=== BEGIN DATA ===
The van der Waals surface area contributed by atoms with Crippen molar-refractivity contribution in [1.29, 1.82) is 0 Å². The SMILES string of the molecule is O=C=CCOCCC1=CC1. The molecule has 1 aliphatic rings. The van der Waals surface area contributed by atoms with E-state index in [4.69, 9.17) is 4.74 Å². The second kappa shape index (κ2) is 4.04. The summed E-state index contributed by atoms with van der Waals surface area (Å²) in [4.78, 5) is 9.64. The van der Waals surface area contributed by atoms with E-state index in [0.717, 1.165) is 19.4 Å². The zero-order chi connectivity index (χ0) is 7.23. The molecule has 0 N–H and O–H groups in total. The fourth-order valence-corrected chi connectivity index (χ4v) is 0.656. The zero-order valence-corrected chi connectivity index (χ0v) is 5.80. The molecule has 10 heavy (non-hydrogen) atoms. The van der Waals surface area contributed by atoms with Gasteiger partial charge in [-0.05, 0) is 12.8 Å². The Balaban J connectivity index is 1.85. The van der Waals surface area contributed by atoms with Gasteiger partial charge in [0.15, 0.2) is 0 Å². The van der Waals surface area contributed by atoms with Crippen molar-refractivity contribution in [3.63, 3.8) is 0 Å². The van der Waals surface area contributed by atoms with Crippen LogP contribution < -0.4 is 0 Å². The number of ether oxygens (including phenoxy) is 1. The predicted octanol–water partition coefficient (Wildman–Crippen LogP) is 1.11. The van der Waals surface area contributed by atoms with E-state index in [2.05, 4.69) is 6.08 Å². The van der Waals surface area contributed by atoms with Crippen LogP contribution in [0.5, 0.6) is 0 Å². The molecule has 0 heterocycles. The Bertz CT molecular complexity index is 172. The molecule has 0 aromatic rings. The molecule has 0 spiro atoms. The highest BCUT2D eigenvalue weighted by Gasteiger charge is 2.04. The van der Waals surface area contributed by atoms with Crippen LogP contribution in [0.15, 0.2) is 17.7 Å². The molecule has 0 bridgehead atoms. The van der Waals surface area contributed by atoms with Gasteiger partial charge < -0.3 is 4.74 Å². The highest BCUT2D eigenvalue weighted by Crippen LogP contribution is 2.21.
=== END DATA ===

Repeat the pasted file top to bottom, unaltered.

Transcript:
The van der Waals surface area contributed by atoms with Crippen molar-refractivity contribution in [1.29, 1.82) is 0 Å². The SMILES string of the molecule is O=C=CCOCCC1=CC1. The molecule has 1 aliphatic rings. The van der Waals surface area contributed by atoms with E-state index in [4.69, 9.17) is 4.74 Å². The second kappa shape index (κ2) is 4.04. The summed E-state index contributed by atoms with van der Waals surface area (Å²) in [4.78, 5) is 9.64. The van der Waals surface area contributed by atoms with E-state index in [0.717, 1.165) is 19.4 Å². The zero-order chi connectivity index (χ0) is 7.23. The molecule has 0 N–H and O–H groups in total. The fourth-order valence-corrected chi connectivity index (χ4v) is 0.656. The zero-order valence-corrected chi connectivity index (χ0v) is 5.80. The molecule has 10 heavy (non-hydrogen) atoms. The van der Waals surface area contributed by atoms with Gasteiger partial charge in [-0.05, 0) is 12.8 Å². The Balaban J connectivity index is 1.85. The van der Waals surface area contributed by atoms with Gasteiger partial charge in [0.15, 0.2) is 0 Å². The van der Waals surface area contributed by atoms with Crippen molar-refractivity contribution in [3.63, 3.8) is 0 Å². The van der Waals surface area contributed by atoms with Crippen LogP contribution < -0.4 is 0 Å². The number of ether oxygens (including phenoxy) is 1. The predicted octanol–water partition coefficient (Wildman–Crippen LogP) is 1.11. The van der Waals surface area contributed by atoms with E-state index in [2.05, 4.69) is 6.08 Å². The van der Waals surface area contributed by atoms with Crippen LogP contribution in [0.5, 0.6) is 0 Å². The molecule has 0 heterocycles. The Bertz CT molecular complexity index is 172. The molecule has 0 aromatic rings. The molecule has 0 spiro atoms. The highest BCUT2D eigenvalue weighted by Gasteiger charge is 2.04. The van der Waals surface area contributed by atoms with Crippen LogP contribution in [0.15, 0.2) is 17.7 Å². The molecule has 0 bridgehead atoms. The van der Waals surface area contributed by atoms with Gasteiger partial charge < -0.3 is 4.74 Å². The highest BCUT2D eigenvalue weighted by Crippen LogP contribution is 2.21.